A BEE may, but is not required to have a seal for use in The Bahamas (s. 35). If the BEE has a seal, it must be affixed in the presence of and witnessed by an Officer or Council Member of the BEE.
The Charter and Articles of a BEE need not be filed and are not of public record, therefore, the name of the Founder need not be disclosed.
The Act (s. 63) contains similar provisions to those in the Trusts (Choice of Governing Law) Act, with respect to the non-recognition and enforcement of forced heirship claims.
Life of a BEE
A BEE may be established for an indefinite or definite period of time.
Each Officer, Council Member and Agent shall be indemnified against all expenses and liabilities incurred in connection with the carrying out of their duties subject to their acting honestly and in good faith with a view to the best interest of the BEE. The amount required for the indemnification attaches as a lien on the assets of the BEE which have priority over any claims of the BEE (s. 21).
Certificate of Good Standing
A Certificate of Good Standing (the “Certificate”) can be obtained from the Registrar to certify that a BEE is (i) on the register; (ii) has paid all applicable fees; and (iii) has complied with all notices of the Registrar and any orders of the Court. The Certificate would also indicate whether or not the BEE is in the process of being liquidated or removed from the register (s. 60).
Removal and Restoration to the Register
Where the Registrar has reasonable cause to believe that a BEE no longer satisfies the requirements set out in s. 5(2) and s. 13, the Registrar shall serve on the BEE a notice that the name of the BEE may be removed from the register. The Act then prescribes a procedure which allows the BEE to respond to the notice. Failing a satisfactory reply, the Registrar will remove the name of the BEE from the register (s. 50). There is also a process for restoration (s. 51).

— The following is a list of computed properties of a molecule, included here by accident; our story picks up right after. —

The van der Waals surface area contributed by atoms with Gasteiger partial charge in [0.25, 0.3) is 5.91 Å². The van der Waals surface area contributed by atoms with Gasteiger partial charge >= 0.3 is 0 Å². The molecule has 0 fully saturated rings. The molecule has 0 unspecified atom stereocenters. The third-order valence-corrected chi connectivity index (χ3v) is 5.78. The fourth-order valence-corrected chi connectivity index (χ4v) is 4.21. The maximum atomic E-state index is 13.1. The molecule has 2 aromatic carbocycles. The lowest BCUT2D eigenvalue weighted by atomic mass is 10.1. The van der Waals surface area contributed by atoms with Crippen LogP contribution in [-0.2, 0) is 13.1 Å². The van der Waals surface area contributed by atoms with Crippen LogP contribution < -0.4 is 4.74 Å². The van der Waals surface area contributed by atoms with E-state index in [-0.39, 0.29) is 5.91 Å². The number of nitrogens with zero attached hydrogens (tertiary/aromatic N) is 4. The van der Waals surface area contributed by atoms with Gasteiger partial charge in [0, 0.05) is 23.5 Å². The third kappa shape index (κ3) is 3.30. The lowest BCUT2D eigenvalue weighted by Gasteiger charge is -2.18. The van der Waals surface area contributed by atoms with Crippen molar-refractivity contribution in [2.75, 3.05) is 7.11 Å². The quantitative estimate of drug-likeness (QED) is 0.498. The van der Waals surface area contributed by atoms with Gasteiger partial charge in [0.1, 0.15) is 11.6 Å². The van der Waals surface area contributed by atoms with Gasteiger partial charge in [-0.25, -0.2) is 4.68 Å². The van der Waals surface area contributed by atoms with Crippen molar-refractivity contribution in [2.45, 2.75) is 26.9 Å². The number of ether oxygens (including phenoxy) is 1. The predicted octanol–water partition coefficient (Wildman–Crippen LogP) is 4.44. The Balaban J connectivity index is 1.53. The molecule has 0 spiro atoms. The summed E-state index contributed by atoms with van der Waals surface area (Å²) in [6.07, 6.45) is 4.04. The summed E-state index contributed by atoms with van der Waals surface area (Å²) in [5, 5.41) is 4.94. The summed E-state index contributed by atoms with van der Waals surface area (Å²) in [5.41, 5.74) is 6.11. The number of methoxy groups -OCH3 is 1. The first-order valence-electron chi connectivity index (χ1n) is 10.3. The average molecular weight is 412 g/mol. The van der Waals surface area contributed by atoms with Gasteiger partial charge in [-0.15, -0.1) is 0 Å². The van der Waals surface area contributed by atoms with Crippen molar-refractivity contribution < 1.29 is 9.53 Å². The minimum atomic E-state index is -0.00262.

Entities are not subject to any business licence fee (unless carrying on business in The Bahamas), income tax, capital gains tax or any tax on income or distributions accruing to or derived from the BEE or in connection with any transaction to which the BEE is a party.
An Officer, Council Member, Agent or Auditor shall be guilty of an offence punishable on summary conviction by a fine of $10,000 or imprisonment for two years or both if he knowingly and with intent to deceive:
- falsely represents the financial position of the BEE to any person;
- withholds information relating to the financial position of the BEE or any other matter regulated by this Act from any person entitled to receive that information; or
- falsifies any document to be delivered to the Registrar under the Act; or required by the Act to be prepared in respect of the BEE (s. 66).
The BEE fills the “missing link” in structuring. It is the perfect option to ensure that procedures and mechanisms are put in place for effective and efficient administration of wealth preservation structures. High net worth individuals have an enhanced ability to include trusted family members, advisers or friends in the administration and management of their wealth who would discharge their functions in accordance with the Charter and or Articles of the BEE. It is anticipated that the involvement of such
persons could minimize family conflicts.
The BEE is a separate legal entity which enjoys the protection and benefits of limited liability. Since higher or lower standards of care or levels of exoneration and indemnification may be prescribed in the Charter of the BEE, a Founder can tailor the operation of the BEE to function in accordance with his or her wishes and for example can take into account his or her own concerns such as the make up of the family and the nature of the assets involved. Individuals who comprise the governing bodies may be more inclined to take on such roles given the limited liability status of the BEE and the possibility of a level of risk which will probably be more palatable than other more traditional choices.
Many other structures presently in use, for example trusts, purpose trusts and companies limited by guarantee, require beneficiaries, enforcers or members. However, such considerations do not arise in a BEE since it has a separate legal existence and has no “ownership” interests. It is ideal as an “orphan” structure.
In addition, the fact that the BEE has no shareholders, allows for privacy and continuity of ownership. The fact that the BEE can have limited or perpetual existence gives additional flexibility to planners,.
Finally, a BEE is very cost effective and easy to operate; there is a requirement for annual meetings of the officers and council (if any) but no requirement to make annual filings at the registry.